How to Select a Contractor


DaVinci Roofscapes, Sustainable Start to Finish

  • Try to find at least 2 or 3 contractors to interview so you will have a choice.
  • Recommendations from friends or people in the neighborhood are a great place to start.
  • Established roofing materials distributors are a good source for identifying contractors. They usually know who’s been around and who pays their bills.
  • It is a good idea to talk to a codes official in your area. They usually know who does good work and who complies with codes without having to be reminded.



Doing due diligence on a roofing contractor

  • Find out how long the contractor has been in business. It is best to use a contractor with a minimum 3-5 years experience.
    • This can often be done by searching state databases for corporations.
    • Physical addresses can generally be researched from property tax reports.
    • Roofing materials distributors can help here too.
  • Ask for 5-7 references of similar kinds of re-roofs and call at least 2 or 3.
  • Ask if they have worker’s compensation and liability insurance.
    • Tell the contractor you will require a certificate of insurance (in your name) if they are awarded the contract.
    • The workers’ compensation must cover all the employees.
    • If sub-crews are used you must verify that all workers on the sub-crew are covered with workers’ compensation.
    • Worker’s compensation is especially expensive for roofing contractors (so some contractors try to work without it) and if the contractor doesn’t have it the homeowner may be liable for workers’ injuries.
  • Try to get trade references from where the contractors purchase their material.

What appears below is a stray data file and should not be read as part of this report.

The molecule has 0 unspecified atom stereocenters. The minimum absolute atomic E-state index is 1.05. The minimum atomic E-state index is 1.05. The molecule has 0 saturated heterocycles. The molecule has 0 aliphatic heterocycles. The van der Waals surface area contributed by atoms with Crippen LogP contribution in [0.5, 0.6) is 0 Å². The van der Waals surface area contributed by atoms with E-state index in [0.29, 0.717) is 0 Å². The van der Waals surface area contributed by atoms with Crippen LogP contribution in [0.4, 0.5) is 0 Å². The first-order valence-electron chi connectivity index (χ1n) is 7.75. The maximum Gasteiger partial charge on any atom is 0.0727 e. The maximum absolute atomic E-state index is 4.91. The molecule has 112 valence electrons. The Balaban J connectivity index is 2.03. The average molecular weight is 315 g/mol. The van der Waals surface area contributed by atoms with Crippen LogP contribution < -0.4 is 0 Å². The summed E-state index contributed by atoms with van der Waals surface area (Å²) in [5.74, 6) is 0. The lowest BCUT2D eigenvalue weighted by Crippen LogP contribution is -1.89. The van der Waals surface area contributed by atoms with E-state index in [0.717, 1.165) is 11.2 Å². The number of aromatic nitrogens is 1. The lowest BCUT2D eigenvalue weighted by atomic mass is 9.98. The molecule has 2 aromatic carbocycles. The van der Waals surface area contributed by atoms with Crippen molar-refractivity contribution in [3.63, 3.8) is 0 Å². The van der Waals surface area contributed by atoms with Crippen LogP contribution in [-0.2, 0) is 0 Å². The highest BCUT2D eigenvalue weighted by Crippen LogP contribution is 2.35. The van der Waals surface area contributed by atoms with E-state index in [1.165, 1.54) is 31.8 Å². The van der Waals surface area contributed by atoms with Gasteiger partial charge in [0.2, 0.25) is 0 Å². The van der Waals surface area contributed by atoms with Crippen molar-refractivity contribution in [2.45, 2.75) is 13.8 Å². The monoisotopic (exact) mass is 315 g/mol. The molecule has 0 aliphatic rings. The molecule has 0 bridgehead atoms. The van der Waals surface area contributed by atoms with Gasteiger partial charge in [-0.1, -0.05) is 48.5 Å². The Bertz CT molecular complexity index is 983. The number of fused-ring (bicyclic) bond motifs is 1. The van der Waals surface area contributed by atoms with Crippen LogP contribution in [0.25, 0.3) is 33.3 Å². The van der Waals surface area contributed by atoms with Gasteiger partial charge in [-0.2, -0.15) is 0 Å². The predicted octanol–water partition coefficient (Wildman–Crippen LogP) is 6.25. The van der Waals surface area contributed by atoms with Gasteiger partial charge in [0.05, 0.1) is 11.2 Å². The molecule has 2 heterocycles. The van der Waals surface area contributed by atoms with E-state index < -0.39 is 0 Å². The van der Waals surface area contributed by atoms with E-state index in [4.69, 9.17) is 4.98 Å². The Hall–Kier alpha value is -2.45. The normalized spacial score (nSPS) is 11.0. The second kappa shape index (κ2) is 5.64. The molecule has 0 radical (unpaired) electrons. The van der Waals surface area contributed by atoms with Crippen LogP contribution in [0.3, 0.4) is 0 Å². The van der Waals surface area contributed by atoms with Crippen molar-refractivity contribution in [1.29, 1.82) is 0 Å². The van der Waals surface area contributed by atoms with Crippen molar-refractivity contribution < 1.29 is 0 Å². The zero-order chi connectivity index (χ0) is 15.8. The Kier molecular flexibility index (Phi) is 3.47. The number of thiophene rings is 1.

• If your jurisdiction requires a contractor’s license verify they have one. A “contractor’s license” generally requires some proof of knowledge and company stability. A business license means nothing except the contractor has paid a municipal tax.

REMEMBER THE ROOFING COMPANY'S WARRANTY IS OF NO VALUE IF THE COMPANY IS NOT AROUND TO SUPPORT IT.




The Proposal

  • Have the exact materials being used defined by manufacturer in the proposal.
  • Have some general idea of timing of the job defined in the contract. Once the job is started it must be completed when the weather permits.
  • If the roof is a tear-off, define in the contract that the roofing contractor is responsible for damage inside the house once the tear-off starts.
  • Have a look at the written warranty you will be given on the installation when the job is complete. Remember that it is much more important to have a very strong warranty the first 1-2 years of the warranty than having a warranty that “lasts” a very long time. Most installation problems will be apparent after one full cycle of seasons.
  • It is much better as a homeowner to survive a roofing project by making sure the project is cleaned up every day.
  • If you are buying a DaVinci roof and live in snow country make sure the proposal includes snow guards.
  • If a roofing permit is required define who gets it and who pays for it.
  • Have the payment terms completely defined.




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